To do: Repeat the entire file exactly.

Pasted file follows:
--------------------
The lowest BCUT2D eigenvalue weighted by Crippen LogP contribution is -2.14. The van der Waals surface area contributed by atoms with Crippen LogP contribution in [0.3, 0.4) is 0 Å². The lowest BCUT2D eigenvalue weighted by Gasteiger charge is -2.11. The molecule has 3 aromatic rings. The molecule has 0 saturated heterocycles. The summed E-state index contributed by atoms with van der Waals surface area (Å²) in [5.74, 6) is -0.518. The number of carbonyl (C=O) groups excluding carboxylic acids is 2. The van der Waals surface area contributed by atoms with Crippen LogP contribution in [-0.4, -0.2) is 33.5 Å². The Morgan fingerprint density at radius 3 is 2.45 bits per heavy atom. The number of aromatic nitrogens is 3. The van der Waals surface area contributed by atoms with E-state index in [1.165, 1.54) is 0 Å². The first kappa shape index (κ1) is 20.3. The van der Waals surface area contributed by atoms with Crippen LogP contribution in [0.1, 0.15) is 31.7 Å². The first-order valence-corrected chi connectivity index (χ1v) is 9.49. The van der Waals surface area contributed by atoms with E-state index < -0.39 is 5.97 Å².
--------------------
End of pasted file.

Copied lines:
The lowest BCUT2D eigenvalue weighted by Crippen LogP contribution is -2.14. The van der Waals surface area contributed by atoms with Crippen LogP contribution in [0.3, 0.4) is 0 Å². The lowest BCUT2D eigenvalue weighted by Gasteiger charge is -2.11. The molecule has 3 aromatic rings. The molecule has 0 saturated heterocycles. The summed E-state index contributed by atoms with van der Waals surface area (Å²) in [5.74, 6) is -0.518. The number of carbonyl (C=O) groups excluding carboxylic acids is 2. The van der Waals surface area contributed by atoms with Crippen LogP contribution in [-0.4, -0.2) is 33.5 Å². The Morgan fingerprint density at radius 3 is 2.45 bits per heavy atom. The number of aromatic nitrogens is 3. The van der Waals surface area contributed by atoms with E-state index in [1.165, 1.54) is 0 Å². The first kappa shape index (κ1) is 20.3. The van der Waals surface area contributed by atoms with Crippen LogP contribution in [0.1, 0.15) is 31.7 Å². The first-order valence-corrected chi connectivity index (χ1v) is 9.49. The van der Waals surface area contributed by atoms with E-state index < -0.39 is 5.97 Å².